The United States wants to do everything it can to facilitate compliance with the Istanbul commitments. Through the OSCE Voluntary Fund we are providing financial assistance to the withdrawal of Russian ammunition from Moldova and we have offered to be helpful in Georgia as well. I have traveled once to Georgia and twice to Moldova in this position to see what I could do to contribute to resolution of these problems. I must say itís inexplicable to me why we donít see more progress. We often hear from the Russian side how much concern there is over the fact that the Baltic States are now in NATO and yet are not part of the CFE Treaty regime. Russian officials tell us they are very concerned that NATO could station large amounts of treaty-limited equipment in the Baltic States without any regulation of such deployments under the CFE Treaty.
The Baltic States cannot as a technical matter accede to the CFE Treaty Ė they cannot join the treaty. They could, however, join the Adapted Treaty once it enters into force, and in fact, all three of the Baltic States have said they would like to join the Adapted Treaty. But, in order for that to happen, the Adapted Treaty must be ratified and enter into force. So it would appear that the Russian government is concerned about the gray zone that exists in the Baltic States, but not so concerned as to be prepared to resolve the Istanbul commitment issue and Georgia and Moldova.
Q Ė Interfax Ė To what extent is the United States ready to fulfill the obligations under the Moscow Treaty and what can you say about the somewhat changing position of the United States on destroying nuclear materials as opposed to storing them?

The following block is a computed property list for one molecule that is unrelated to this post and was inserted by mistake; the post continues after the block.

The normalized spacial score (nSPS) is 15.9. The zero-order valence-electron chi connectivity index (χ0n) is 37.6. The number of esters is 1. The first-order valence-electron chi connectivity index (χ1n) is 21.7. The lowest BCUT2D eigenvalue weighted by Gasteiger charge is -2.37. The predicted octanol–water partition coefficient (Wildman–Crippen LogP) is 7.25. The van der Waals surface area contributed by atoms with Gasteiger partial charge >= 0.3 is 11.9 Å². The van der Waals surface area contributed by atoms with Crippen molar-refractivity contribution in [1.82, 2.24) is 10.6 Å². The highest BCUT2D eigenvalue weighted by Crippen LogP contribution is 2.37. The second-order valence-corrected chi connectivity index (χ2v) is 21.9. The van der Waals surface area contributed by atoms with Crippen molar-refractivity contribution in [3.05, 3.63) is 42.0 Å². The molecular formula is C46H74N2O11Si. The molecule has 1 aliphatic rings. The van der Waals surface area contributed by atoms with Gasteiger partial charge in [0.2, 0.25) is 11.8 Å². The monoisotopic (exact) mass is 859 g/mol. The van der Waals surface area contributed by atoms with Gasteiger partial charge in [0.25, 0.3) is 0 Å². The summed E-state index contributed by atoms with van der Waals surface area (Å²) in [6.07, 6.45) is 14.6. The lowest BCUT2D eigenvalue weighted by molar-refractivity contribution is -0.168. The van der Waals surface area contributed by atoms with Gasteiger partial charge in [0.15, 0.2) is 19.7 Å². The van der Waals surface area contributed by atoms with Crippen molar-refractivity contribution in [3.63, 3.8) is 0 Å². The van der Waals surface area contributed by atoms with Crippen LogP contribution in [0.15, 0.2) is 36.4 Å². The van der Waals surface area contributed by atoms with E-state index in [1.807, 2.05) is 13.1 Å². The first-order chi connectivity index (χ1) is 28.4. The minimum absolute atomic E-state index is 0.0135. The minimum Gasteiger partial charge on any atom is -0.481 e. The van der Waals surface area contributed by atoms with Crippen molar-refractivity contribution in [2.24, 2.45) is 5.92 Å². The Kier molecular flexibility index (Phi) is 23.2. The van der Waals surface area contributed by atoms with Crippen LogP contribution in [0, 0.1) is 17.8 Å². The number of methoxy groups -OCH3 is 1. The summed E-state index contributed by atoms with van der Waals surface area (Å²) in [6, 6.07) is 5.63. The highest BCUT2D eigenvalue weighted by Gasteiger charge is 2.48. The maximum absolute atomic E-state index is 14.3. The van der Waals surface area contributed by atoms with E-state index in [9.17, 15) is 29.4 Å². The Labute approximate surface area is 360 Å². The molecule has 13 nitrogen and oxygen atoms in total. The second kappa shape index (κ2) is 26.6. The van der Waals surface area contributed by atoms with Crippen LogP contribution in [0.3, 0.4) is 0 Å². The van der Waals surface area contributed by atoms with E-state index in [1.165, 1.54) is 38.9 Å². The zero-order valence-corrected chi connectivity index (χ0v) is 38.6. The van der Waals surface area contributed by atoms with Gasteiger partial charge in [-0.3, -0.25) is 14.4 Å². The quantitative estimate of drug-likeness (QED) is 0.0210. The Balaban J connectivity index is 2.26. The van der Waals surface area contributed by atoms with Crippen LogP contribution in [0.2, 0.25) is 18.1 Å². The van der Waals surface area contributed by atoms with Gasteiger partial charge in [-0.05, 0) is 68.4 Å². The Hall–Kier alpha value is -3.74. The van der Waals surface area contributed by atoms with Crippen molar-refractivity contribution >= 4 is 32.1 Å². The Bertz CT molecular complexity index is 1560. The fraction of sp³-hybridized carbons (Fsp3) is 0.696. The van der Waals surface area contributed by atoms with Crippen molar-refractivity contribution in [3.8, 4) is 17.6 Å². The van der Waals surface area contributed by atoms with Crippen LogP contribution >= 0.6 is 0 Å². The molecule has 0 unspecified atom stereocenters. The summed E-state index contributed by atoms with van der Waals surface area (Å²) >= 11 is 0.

RADEMAKER: The Moscow Treaty obligates both the United States and Russia to reduce the level of deployed strategic nuclear warheads to the level of 1,700 to 2,200 by the year 2012. This is approximately a two-thirds reduction from the level under (?) START treaty. The United States has until 2012 to complete these reductions. But we are not waiting until 2012 to complete this work. We are moving very quickly to implement the bulk of the reductions. We are deactivating all of our Peacekeeper missiles and have already deactivated three Trident nuclear submarines.
We have kept the Russian side informed of the status our reductions and I believe they are satisfied that we are proceeding in good faith. With regard to the other question you raised about the disposition of the warheads themselves, you probably know that the treaty itself makes no provision regarding the disposition of the warheads. The treaty applies to the deployment of the warheads on delivery systems. The Moscow Treaty is not alone in making no provision regarding dismantlement of warheads that are removed from active service. There has never been an arms control agreement between the United States and either the Soviet Union or Russia that provided for the dismantlement of warheads. Neither SALT I, SALT II, START I, START II--none of these treaties made any provision regarding what would become of warheads that were removed from active service.